Is a person who gives a proxy to another liable for a breach by the person exercising the proxy? Does a committee member’s immunity against being sued extend to situations where they have not acted in good faith? These questions were discussed in Noonan v Renaissance Assets Pty Ltd  VSC 370.
Pagone J held that the doctrine of principal and agent applies to persons who provide a proxy (principal) and the holder of the proxy (agent). Therefore, it is possible for a principal to be held vicariously liable for the actions of its proxy.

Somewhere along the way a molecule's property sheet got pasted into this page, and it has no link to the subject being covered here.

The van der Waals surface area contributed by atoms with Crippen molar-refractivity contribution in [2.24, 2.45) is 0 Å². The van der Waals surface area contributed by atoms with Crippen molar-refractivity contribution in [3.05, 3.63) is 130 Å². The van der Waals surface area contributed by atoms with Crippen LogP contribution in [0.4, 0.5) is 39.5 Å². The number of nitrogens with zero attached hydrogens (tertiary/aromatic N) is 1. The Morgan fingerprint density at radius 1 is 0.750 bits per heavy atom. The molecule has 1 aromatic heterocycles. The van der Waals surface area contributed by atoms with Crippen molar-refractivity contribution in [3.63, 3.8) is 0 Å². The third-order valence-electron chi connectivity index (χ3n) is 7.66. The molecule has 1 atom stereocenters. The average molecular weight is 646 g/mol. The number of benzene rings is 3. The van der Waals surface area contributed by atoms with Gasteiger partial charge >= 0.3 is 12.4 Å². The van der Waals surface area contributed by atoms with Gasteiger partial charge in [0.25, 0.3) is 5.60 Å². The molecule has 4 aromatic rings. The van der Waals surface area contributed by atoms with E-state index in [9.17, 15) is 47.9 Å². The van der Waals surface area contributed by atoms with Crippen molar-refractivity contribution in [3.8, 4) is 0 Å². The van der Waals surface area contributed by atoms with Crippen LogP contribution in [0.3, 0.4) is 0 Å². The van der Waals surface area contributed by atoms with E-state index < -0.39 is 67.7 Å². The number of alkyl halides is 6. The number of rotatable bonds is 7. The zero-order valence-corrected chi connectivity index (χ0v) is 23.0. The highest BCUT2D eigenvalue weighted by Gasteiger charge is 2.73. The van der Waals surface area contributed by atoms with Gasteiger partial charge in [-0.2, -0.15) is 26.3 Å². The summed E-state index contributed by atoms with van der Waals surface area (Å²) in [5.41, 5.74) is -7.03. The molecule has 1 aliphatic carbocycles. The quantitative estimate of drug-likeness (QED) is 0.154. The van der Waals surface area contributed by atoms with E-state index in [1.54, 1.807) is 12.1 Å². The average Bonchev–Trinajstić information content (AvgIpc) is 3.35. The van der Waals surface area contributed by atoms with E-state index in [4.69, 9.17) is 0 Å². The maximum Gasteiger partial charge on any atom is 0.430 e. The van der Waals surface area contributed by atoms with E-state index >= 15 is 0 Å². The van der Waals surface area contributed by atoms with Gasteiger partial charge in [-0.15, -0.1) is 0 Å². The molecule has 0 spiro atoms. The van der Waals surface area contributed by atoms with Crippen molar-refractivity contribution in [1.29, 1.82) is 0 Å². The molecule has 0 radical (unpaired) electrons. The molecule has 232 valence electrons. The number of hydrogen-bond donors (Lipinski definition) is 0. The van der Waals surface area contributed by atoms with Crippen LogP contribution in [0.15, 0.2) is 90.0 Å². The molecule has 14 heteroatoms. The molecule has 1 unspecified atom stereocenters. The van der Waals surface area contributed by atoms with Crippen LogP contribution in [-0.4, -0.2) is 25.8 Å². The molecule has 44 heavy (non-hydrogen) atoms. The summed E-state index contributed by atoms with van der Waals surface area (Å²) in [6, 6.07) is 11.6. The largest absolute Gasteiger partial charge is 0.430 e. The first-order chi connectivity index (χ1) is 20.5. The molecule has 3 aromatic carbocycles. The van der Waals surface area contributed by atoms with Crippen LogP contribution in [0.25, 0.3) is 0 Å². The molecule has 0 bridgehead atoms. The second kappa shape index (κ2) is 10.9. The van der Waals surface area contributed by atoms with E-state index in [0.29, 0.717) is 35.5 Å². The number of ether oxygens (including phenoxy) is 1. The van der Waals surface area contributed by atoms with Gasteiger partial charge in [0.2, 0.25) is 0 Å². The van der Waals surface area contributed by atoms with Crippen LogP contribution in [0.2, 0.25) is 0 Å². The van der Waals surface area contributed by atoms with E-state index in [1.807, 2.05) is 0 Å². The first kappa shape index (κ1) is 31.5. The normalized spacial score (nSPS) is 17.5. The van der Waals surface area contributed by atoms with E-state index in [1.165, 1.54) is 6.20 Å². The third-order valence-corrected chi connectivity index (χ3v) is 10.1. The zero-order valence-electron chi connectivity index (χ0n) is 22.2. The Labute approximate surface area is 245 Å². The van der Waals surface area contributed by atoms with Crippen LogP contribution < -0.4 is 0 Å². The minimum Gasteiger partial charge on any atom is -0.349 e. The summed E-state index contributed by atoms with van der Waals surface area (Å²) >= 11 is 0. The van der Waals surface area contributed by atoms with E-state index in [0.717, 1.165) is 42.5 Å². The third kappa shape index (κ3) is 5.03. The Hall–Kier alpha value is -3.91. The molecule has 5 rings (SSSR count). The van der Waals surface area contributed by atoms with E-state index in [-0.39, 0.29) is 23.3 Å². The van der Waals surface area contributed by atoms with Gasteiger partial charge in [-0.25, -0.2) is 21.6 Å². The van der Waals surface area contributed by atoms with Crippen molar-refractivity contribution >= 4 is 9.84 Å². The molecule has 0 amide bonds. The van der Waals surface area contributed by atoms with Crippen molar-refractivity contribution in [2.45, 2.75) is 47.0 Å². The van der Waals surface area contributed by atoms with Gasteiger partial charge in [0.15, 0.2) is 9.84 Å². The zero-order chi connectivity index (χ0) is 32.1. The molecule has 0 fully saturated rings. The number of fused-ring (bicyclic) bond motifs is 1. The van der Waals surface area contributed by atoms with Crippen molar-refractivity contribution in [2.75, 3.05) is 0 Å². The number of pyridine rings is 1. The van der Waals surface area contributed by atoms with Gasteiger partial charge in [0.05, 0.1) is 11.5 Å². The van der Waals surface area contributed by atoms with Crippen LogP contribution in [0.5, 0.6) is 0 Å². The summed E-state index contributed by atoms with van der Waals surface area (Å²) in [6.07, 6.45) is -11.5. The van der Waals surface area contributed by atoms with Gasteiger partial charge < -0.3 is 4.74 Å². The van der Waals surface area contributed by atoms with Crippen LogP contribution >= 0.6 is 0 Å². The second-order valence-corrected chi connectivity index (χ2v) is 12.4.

Further, the immunity from personal liability for committee members that is provided by s118 of the OC Act is dependent upon them acting in good faith. An allegation that a person did not act in good faith is a serious one and such allegations should not be made lightly.